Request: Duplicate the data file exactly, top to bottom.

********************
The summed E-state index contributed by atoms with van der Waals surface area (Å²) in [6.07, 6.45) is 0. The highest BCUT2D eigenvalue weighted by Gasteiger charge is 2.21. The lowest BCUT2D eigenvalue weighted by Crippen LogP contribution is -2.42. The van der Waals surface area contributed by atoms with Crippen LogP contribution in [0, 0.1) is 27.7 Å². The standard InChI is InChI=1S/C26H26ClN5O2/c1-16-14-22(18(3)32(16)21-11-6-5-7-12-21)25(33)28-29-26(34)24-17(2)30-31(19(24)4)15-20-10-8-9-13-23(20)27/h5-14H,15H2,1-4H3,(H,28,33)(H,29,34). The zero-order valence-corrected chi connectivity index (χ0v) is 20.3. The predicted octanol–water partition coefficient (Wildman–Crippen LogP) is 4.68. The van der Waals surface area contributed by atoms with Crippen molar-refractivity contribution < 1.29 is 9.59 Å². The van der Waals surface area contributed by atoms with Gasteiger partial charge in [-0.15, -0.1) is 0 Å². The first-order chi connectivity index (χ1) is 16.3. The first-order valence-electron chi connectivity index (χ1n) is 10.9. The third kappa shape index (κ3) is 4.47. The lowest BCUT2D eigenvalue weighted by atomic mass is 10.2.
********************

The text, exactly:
The summed E-state index contributed by atoms with van der Waals surface area (Å²) in [6.07, 6.45) is 0. The highest BCUT2D eigenvalue weighted by Gasteiger charge is 2.21. The lowest BCUT2D eigenvalue weighted by Crippen LogP contribution is -2.42. The van der Waals surface area contributed by atoms with Crippen LogP contribution in [0, 0.1) is 27.7 Å². The standard InChI is InChI=1S/C26H26ClN5O2/c1-16-14-22(18(3)32(16)21-11-6-5-7-12-21)25(33)28-29-26(34)24-17(2)30-31(19(24)4)15-20-10-8-9-13-23(20)27/h5-14H,15H2,1-4H3,(H,28,33)(H,29,34). The zero-order valence-corrected chi connectivity index (χ0v) is 20.3. The predicted octanol–water partition coefficient (Wildman–Crippen LogP) is 4.68. The van der Waals surface area contributed by atoms with Crippen molar-refractivity contribution < 1.29 is 9.59 Å². The van der Waals surface area contributed by atoms with Gasteiger partial charge in [-0.15, -0.1) is 0 Å². The first-order chi connectivity index (χ1) is 16.3. The first-order valence-electron chi connectivity index (χ1n) is 10.9. The third kappa shape index (κ3) is 4.47. The lowest BCUT2D eigenvalue weighted by atomic mass is 10.2.